Learning a New Language

The ability to think in symbols was an important step towards consciousness, language and communication. It enabled us to envisage the abundance, discuss it, convey where it might be found, and how it might be achieved.

 

 

Symbolic language allows us to communicate and hear truth

- in a way that is individual, personal and relevant. The truth may be capable of being conveyed using reason, argument, statistics and graphs, but if the communicator uses symbolic language, then a fact becomes a truth that I can internalise and make my own.

- in a way that allows me to process it in new ways, see it from new perspectives, work with it from different angles, so as to devise a creative response more imaginatively or quickly than is possible using reason alone

- in a way that motivates me to accept change - action towards abundance - because while I know action is necessary, I can already see the abundance it promises, and I have already received the abundance I need to take the first step

- in a way that allows me to refer back to the original dream, so that it becomes a basis for future action, renewed motivation and continued effort

 

Symbolic language is not only a resource for renewal, it is also a renewable resource. It is the language of the Spirit. Translated into this language, facts and situations become truth that inspires and sustains a new direction, a new commitment, a new life.

Using symbolic language, we navigate the healing process (as described by Gael Lindenfield). Begins with facilitating honesty: assessing situation before us, examining ourselves, enabling ourselves to be honest about our situation and our feelings about it.

find new and convincing ways to face the truth of ourselves, of one another, and of the world. Images tell us: this is what it looks like, this is what happens, this is what is possible, and this is what it costs.

Visualising the environment.

 

Imagining ourselves moving through it.

Imagining how we might move through it.

Giving a visual shape to components.

 

Using metaphorical language can help us recognise and deal with the constant flow of data, information, experience. Realities which remain constant. The rhythm of events that recur, again and again. And the processes that are woven through them. Processes of constant change.   Not just the fact of them, but the emotional weight of them. The way it affects us - energising us or draining us.

 

It gives us a mental framework which we use to see and understand these things. Absorb and assimilate the alterations in ourselves, others, relationships, environment. Recognise, acknowledge and adjust. Face and meet challenges. Overcome obstacles. Work round, or through the problems. This is a journey of self-exploration - How do I make art and write, now, as the person I have become? – because within myself I find the footprints of Christ, and beneath the layers of myself I uncover the face of God.

 

Give us a language to address all this stuff, describe it, explore it, help others enter into our experience.

 

Describe the help we need. Help others empathise with us, reach out to us. Support us, encourage us, advise us, warn us. Communication with others - how much help we can be to the group.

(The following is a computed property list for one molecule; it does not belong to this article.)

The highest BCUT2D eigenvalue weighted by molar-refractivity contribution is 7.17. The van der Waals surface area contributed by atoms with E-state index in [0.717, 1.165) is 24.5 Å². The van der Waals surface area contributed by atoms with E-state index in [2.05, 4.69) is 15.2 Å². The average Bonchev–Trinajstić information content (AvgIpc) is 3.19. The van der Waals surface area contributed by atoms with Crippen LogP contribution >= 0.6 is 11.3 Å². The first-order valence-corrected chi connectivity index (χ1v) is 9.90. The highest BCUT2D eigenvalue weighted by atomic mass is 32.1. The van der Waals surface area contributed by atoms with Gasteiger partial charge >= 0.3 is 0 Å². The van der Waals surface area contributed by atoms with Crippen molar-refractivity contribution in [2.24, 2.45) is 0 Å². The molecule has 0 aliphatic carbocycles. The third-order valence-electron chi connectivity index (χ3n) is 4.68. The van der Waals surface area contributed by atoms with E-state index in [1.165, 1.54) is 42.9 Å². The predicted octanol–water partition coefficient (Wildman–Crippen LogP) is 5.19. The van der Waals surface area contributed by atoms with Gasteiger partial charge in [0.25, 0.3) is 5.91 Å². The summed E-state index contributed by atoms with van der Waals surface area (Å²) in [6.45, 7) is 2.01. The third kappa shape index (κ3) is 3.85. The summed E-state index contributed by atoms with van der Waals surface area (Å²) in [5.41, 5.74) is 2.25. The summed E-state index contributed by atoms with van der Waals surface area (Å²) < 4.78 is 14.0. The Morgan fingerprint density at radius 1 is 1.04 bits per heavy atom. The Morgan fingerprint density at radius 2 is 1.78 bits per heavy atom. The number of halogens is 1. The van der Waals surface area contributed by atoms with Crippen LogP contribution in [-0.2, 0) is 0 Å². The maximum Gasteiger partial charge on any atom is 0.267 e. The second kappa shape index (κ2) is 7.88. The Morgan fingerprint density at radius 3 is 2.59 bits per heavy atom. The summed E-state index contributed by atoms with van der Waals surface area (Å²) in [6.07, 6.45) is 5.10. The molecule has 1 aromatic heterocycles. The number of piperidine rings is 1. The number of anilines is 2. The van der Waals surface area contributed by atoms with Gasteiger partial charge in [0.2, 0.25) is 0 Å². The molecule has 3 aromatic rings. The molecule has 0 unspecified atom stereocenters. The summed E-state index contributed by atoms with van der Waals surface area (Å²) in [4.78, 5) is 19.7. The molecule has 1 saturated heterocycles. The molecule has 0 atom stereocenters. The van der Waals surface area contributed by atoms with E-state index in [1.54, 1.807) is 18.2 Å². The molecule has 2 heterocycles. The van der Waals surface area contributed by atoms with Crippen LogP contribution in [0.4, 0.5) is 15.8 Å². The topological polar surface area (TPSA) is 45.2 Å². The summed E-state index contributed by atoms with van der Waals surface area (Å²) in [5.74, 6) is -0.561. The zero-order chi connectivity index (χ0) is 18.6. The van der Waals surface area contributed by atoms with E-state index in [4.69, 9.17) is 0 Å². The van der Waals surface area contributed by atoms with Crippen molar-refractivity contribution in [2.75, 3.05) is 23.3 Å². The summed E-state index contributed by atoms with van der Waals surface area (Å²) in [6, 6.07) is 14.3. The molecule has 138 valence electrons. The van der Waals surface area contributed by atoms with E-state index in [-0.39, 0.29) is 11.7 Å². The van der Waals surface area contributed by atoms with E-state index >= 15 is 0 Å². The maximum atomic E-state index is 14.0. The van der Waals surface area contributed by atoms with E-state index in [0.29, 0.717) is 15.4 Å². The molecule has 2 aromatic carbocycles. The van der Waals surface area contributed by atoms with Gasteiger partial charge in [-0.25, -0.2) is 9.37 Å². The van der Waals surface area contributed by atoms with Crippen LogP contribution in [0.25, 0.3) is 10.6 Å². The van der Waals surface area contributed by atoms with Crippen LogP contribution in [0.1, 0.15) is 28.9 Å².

journey always returns me to the present moment. expressed in terms of image, story and poetry, but not so that I can escape. Ultimately no escape from our problems until we face them and address them.

Through answering these questions I hear and respond to God within me, following, obeying, honouring, worshipping.

 

However, while in that sense I am my own material, I am the subject of my own project, I cannot allow the journey to become self-obsessed. We do not travel for ourselves alone. Who I am, and who I become, impacts on other people and on the wider world. Other people have an interest in my personal project, and I have an interest in their’s, because we are all bound together. So my exploration must always be a turning outward, towards the Other.

 

Help others see where they are.

Help the group see and understand where it is.

Who else is here with me? Which relationships do I need to nurture, and which ones do I need to resist? What are the horizons of this world in which I find myself? And how do I move towards them? How can I embrace the possibilities and freedoms of this place and this environment and this Journey, without succumbing to the dangers?

In doing so, I move towards God in the Other.

How do I step towards the future with courage? At each point, what are the fears I must overcome, to discover the resources that will take me forward?

Images can give us a language for what is happening to us, help us understand it, discuss it and accept it. Giving an imaginary shape to our situation, through image, poem or story, distils it and defuses it. What we are experiencing is an experience others have had before us. The marks or words they have left behind can help us. Show us where we are. What needs to be accomplished. What we can achieve. How we might go about achieving it. What our options might be. How we might work more creatively.

 

Words have a huge power to “fix” an experience and to tell us how it should be shaped, felt, understood and recalled. Or rather, the words usually tell us how someone else wants us to think, feel, understand and remember, which is not the same thing at all. So many words flow over us and around us that we are very selective about what we “hear” and recall. But all the words affect us and influence us to some extent, even if we have forgotten we ever heard them. We stand in a flow of words like pebbles in the bed of a stream. We are shaped by the nature of the stream in which we stand. We are shaped by the flow of the stream, even if we barely notice its passing.

 

 

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